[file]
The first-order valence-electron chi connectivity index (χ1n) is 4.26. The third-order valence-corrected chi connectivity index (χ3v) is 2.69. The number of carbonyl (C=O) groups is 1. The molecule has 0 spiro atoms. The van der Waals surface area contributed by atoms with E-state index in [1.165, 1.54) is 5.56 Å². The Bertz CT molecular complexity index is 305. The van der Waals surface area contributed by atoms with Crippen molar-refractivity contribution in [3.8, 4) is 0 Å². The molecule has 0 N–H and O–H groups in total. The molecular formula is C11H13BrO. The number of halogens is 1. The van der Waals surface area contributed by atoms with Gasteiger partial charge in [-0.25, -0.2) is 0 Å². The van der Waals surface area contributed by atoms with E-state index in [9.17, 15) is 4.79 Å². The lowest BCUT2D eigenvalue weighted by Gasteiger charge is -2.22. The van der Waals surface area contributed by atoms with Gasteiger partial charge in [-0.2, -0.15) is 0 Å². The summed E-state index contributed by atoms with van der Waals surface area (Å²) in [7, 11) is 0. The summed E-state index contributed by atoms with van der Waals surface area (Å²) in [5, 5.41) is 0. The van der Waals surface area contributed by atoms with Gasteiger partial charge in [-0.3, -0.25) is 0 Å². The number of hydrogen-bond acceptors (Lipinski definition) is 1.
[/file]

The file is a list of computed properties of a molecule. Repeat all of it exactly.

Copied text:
The first-order valence-electron chi connectivity index (χ1n) is 4.26. The third-order valence-corrected chi connectivity index (χ3v) is 2.69. The number of carbonyl (C=O) groups is 1. The molecule has 0 spiro atoms. The van der Waals surface area contributed by atoms with E-state index in [1.165, 1.54) is 5.56 Å². The Bertz CT molecular complexity index is 305. The van der Waals surface area contributed by atoms with Crippen molar-refractivity contribution in [3.8, 4) is 0 Å². The molecule has 0 N–H and O–H groups in total. The molecular formula is C11H13BrO. The number of halogens is 1. The van der Waals surface area contributed by atoms with Gasteiger partial charge in [-0.25, -0.2) is 0 Å². The van der Waals surface area contributed by atoms with E-state index in [9.17, 15) is 4.79 Å². The lowest BCUT2D eigenvalue weighted by Gasteiger charge is -2.22. The van der Waals surface area contributed by atoms with Gasteiger partial charge in [-0.2, -0.15) is 0 Å². The summed E-state index contributed by atoms with van der Waals surface area (Å²) in [7, 11) is 0. The summed E-state index contributed by atoms with van der Waals surface area (Å²) in [5, 5.41) is 0. The van der Waals surface area contributed by atoms with Gasteiger partial charge in [-0.3, -0.25) is 0 Å². The number of hydrogen-bond acceptors (Lipinski definition) is 1.